Prisons chief defends early releases

A program in which 10 state prison inmates were released this month was accelerated by the state’s budget crisis, Colorado Department of Corrections head Ari Zavaras said Thursday.

It also was the result of an extended effort to better and more effectively handle the state’s prison population, Zavaras told about 40 people in a forum on “Prison Spending, Sentencing and the Colorado Budget,” sponsored by Club 20, the Golden-based Independence Institute and the Pew Center on the States. The event was at Two Rivers Convention Center.

The accelerated transition-from-prison program, or the so-called “early release program,” was criticized as a precursor to a crime wave by ex-convicts, Zavaras said.

“Personally, I just don’t see it,” he said. “This is a very well-thought-out program.”

The program is also in the vanguard of efforts by state and local officials to better deal with the state’s prison population.

Zavaras and several other officials, such as Pete Weir, the executive director of the Department of Public Safety, took pains to point out that the accelerated transition program was not the result of “touchy-feely” approaches to criminal behavior.

Zavaras and Weir are both former police officers, and Zavaras twice has headed the Department of Corrections, while Weir has served as a prosecutor and judge dealing with violent crime.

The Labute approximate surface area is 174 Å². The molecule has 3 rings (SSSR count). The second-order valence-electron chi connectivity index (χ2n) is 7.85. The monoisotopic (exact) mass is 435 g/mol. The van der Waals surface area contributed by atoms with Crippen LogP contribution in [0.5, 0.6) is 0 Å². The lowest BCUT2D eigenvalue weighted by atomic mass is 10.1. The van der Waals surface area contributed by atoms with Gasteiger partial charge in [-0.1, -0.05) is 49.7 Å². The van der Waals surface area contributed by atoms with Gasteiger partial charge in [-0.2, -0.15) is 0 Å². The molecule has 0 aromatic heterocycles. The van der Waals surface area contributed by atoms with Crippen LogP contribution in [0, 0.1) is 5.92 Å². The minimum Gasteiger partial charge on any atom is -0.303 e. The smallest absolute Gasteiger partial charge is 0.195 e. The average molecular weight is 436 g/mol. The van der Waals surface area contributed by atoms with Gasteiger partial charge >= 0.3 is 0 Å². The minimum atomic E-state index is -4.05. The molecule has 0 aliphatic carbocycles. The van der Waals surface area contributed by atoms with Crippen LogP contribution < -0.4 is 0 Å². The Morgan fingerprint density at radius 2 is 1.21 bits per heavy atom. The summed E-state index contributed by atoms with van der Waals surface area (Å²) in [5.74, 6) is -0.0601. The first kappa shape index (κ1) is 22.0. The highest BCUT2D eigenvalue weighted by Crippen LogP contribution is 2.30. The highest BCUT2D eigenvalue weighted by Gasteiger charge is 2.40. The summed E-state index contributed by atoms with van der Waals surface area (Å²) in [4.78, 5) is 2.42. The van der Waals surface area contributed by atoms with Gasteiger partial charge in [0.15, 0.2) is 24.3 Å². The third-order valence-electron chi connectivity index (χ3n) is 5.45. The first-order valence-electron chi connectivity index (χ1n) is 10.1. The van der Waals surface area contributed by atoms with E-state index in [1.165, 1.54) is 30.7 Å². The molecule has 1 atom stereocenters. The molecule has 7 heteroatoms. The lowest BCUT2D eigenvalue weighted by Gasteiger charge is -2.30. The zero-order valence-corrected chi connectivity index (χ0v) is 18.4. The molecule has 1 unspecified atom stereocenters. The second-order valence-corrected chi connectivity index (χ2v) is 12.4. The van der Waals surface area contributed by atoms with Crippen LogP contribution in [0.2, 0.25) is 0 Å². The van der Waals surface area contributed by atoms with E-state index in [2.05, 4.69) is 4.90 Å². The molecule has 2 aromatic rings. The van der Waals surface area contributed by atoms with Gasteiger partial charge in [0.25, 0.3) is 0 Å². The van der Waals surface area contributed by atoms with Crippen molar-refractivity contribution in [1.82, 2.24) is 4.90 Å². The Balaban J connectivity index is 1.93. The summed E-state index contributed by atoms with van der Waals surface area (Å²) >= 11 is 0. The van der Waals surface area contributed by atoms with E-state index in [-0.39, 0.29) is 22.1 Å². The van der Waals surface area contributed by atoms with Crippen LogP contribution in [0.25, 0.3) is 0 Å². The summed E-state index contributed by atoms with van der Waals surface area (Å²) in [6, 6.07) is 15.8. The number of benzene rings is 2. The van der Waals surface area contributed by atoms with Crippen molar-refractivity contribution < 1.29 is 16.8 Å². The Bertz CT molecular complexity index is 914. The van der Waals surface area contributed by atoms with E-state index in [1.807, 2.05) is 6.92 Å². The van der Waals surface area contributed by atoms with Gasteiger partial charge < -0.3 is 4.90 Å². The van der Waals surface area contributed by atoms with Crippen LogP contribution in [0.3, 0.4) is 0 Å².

“You can look at me and tell that I’m not touchy-feely,” Zavaras said.

A strident approach to treating criminals in Colorado, however, hasn’t been a powerful deterrent to crime, panelists said. Colorado’s 50 percent recidivism rate is among the nation’s highest, Zavaras said.

The Colorado Commission on Criminal and Juvenile Justice is looking to recommend steps the Legislature can take to reduce that number. Among them this year will be some reforms to drunken-driving laws, more consistent sentencing and changes to parole-eligibility requirements.

One program that has avoided the budget ax is the juvenile diversion program, Mesa County District Attorney Pete Hautzinger said, noting similar programs have been among the first things cut to meet budget requirements.

Preserving programs aimed at reducing expensive prison populations to save tax money and ultimately prevent victimization is difficult enough, said state Sen. Morgan Carroll, D-Aurora.

Changes to the way prisoners are handled, Zavaras said, won’t affect violent sociopaths who belong behind bars but do hold promise for inmates who are beset with drug, mental-health or similar problems but can be returned to society with proper care.

Among those steps are making sure former inmates have housing, employment and support especially at the beginning of their transition to life outside the prisons, panelists said.


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